Austinite and University of Texas graduate Cristal Glangchai founded VentureLab to teach kids how to think like entrepreneurs using science technology engineering and math skills, and now she’s turned her work with kids into a book “Venture Girls: Raising Girls to be Tomorrow’s Leaders.” (Harper, $16.99)
Glangchai knows a thing or two about being an entrepreneur. She has a doctorate from UT in among other things biomedical engineering. She started a tech company using nanoparticles to deliver medications to diseased tissue, and then was the director of the Center for Entrepreneurship and Innovation at Trinity University in San Antonio. She started VentureLab in 2013 to bring her love of trying new things, learning from failure and getting messy to kids, especially girls in the form of camps.
The book is her way of helping parents understand why encouraging kids to be entrepreneurs is important as well as giving them activities for the encouraging.
“I really wanted to give parents a practical way to empower their kids through the entrepreneurial mindset,” she says.
The book is also full of research that has been done on girls and STEM and how kids learn in general, which is different than what they might be learning in school. Instead of teaching kids how to do well on tests, Glangchai is big on teaching kids how to think, how to be inquisitive, make a hypothesis, do research and work to solve a problem.
One statistic she loves is that 65 percent of kids in primary school won’t have jobs that we can imagine. “We have to teach kids to take ideas and make it real,” she says.
Her concern is that if we give kids only those “hard skills” that have only one answer, if we don’t teach them how to think outside the box, they might struggle at transitioning to the new job market.
“It’s the softer skills they need to be learning,” she says.
There’s a lot of focus on girls in STEM right now. We know that in elementary school, girls tend to outperform boys in science and math skills, but then in middle school and high school girls start to fall behind the boys in the class.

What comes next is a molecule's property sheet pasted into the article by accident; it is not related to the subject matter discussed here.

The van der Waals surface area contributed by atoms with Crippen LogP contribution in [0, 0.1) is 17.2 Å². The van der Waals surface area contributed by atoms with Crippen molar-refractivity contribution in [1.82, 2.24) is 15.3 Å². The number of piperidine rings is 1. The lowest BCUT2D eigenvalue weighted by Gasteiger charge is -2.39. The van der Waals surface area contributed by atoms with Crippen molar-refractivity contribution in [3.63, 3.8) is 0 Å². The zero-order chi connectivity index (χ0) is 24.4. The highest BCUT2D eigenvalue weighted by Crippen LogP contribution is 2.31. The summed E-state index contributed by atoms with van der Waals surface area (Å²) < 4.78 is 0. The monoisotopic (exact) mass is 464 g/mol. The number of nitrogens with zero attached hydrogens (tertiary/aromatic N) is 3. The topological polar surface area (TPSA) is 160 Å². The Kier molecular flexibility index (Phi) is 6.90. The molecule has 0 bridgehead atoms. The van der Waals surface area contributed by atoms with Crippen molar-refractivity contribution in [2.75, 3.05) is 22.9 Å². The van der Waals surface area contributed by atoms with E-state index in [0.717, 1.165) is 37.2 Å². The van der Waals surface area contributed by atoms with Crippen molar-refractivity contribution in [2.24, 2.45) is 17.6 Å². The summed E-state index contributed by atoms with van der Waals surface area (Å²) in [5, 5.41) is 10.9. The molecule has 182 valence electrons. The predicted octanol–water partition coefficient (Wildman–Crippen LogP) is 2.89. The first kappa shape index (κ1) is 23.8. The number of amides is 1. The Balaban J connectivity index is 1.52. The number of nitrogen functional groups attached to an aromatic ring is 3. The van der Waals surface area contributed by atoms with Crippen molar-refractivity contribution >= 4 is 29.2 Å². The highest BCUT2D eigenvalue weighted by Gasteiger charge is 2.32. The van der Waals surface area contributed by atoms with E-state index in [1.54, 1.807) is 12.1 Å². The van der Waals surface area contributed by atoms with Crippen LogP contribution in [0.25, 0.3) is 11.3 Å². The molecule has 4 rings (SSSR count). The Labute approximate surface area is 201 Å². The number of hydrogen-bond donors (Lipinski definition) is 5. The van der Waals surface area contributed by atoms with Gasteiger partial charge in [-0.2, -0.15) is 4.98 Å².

Some of that might be the way we teach STEM classes. Girls are motivated by a desire to help people to solve problems. Glangchai, herself, wanted to be a firefighter as a kid because of this desire to help people, not because of the science of fire. Men and boys, she says, tend to be driven by the idea of innovation or the idea of growing in power and leadership. That’s why, as a study showed, girls do better in algebra when it’s taught as a word problem versus a straight equation.
“Women are slowly making progress,” in going into STEM fields, she says, “We want to get passed STEM. Entrepreneurship helps create confident women leaders in any field.”
Glangchai advocates for teaching entrepreneurship in schools. Some schools are really good on hands-on learning, but many are not. She likens it to coding, which took about a decade to become a regularly offered class.
Entrepreneurship is also good for boys, too. Kids do well when you take them out of their comfort zones and allow them to fail. “We’re teaching kids to be curious as opposed to being afraid,” she says.
Parents can be a big part of raising young entrepreneurs, she says. “Instead of saying to their daughters: ‘don’t get your dress dirty, don’t go play in the mud,’ tell them, ‘to be adventurous, to go out and explore.’ It’s a different way of raising their daughter.”
The book gives parents many different ideas of things you can do to encourage entrepreneurship and out-of-the-box thinking. It’s things like making edible play dough, trying different formulas of slime, rethinking the ordinary Oreo or pizza slice by changing out one thing at a time.
Here are a couple activities that Glangchai especially loves and does with her own four children:
SCAMPER with Oreos
What you need:
Pen and paper
Oreo or like cookies, other food items in your pantry or fridge
Think about a sandwich-style cookie like an Oreo. Examine one.
Start brainstorming what you could do with it. Write down your ideas.
Substitute: What could you change out about this cookie? The cream? The cookie? What with?
Combine: What could you combine with the cookie to make something new?
Adapt: How could you adapt or adjust this product?
Modify: How could you change the shape, the look, the feel of the product?
Put to another use: How could you use the product for another purpose?
Eliminate: What parts could you remove?
Reverse/rearrange: How could you change the design of the cookie?
Then you get to try out making something new with your Oreo cookies and your items in the kitchen.
What you need:
Pen and paper
Imagine what you could do with leftover Legos. Draw out a new design.
Gather your Legos and experiment with different ones in your design.
Create step-by-step guide with pictures of your design on the cardboard. Make it look like the designs and instructions you get when you buy Legos.
Put the Legos and the design guide in a zip-top bag.
Then you can promote and market and sell your designs.
In June, Glangchai will be offering a workbook that will have one activity for each of the 52 weeks of the year that families can do together. The RISE (Raising & Inspiring Successful Entrepreneurs) workbook will be on Glangchai’s website, venturelab.org.
“Venture Girls” Book Release
Cristal Glangchai will be talking about her book and offering an entrepreneurial activity for families to try.
The Refinery, 612 Brazos St.
5:30-7:30 p.m. Wednesday